A resuscitation of the Spanish flu is neither necessary nor warranted from a public health point of view. Allegedly, the recent experiments sought to test the efficacy of existing antiviral drugs on the 1918 construct. But there is little need for antiviral drugs against the 1918 strain if the 1918 strain had not been recreated in the first place "It simply does not make any scientific sense to create a new threat just to develop new countermeasures against it." says Jan van Aken, biologist with the Sunshine Project, "Genetic characterization of influenza strains has important biomedical applications. But it is not justifiable to recreate this particularly dangerous eradicated strain that could wreak havoc if released, deliberately or accidentally."


Here is another example: US Army Patents Biological Weapons Delivery System, Violates Bioweapons Convention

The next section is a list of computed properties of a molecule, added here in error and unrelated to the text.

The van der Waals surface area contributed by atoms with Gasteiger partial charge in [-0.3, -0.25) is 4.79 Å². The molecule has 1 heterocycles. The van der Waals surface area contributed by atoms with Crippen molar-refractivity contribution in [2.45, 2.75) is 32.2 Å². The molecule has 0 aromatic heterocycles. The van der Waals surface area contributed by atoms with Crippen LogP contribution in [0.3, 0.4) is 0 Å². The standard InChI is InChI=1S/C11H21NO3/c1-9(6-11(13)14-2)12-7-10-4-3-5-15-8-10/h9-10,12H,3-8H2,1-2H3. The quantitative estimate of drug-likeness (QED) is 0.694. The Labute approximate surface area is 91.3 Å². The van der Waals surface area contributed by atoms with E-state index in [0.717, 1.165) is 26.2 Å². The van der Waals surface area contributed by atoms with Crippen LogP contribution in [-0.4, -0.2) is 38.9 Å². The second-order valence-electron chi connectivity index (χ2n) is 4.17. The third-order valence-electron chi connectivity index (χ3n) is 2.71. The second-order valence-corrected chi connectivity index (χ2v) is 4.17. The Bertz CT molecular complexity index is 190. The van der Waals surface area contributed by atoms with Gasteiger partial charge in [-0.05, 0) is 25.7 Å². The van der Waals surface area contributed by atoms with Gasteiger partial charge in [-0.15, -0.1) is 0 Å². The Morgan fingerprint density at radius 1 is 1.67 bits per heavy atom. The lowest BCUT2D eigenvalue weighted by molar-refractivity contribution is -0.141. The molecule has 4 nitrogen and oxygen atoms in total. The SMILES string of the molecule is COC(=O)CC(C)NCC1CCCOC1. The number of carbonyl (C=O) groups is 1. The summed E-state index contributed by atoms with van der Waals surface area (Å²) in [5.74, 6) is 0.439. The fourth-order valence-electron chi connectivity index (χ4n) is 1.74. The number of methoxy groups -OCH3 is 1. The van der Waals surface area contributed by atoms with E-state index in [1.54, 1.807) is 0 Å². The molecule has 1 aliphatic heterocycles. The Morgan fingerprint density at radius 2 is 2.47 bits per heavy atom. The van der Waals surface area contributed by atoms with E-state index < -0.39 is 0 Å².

QUOTE
The United States Army has developed and patented a new grenade that it says can be used to wage biowarfare. This is in violation of the Biological Weapons Convention, which explicitly prohibits development of bioweapons delivery devices.

US Patent #6,523,478, granted on February 25th 2003, covers a "rifle launched non lethal cargo dispenser" that is designed to deliver aerosols, including – according to the patent’s claims - “crowd control agents, biological agents, [and] chemical agents...”

The development of biological weapons delivery devices is absolutely prohibited - “in any circumstance” - by Article I of the 1972 Biological and Toxin Weapons Convention, to which the US is a party. There is no exemption from this prohibition, neither for defensive purposes nor for so called non-lethal agents.


A case can easily be made that delivery systems need to be studied for "biodefense", but patenting our own delivery systems and resurrecting old viruses seems to me to be stepping across the line.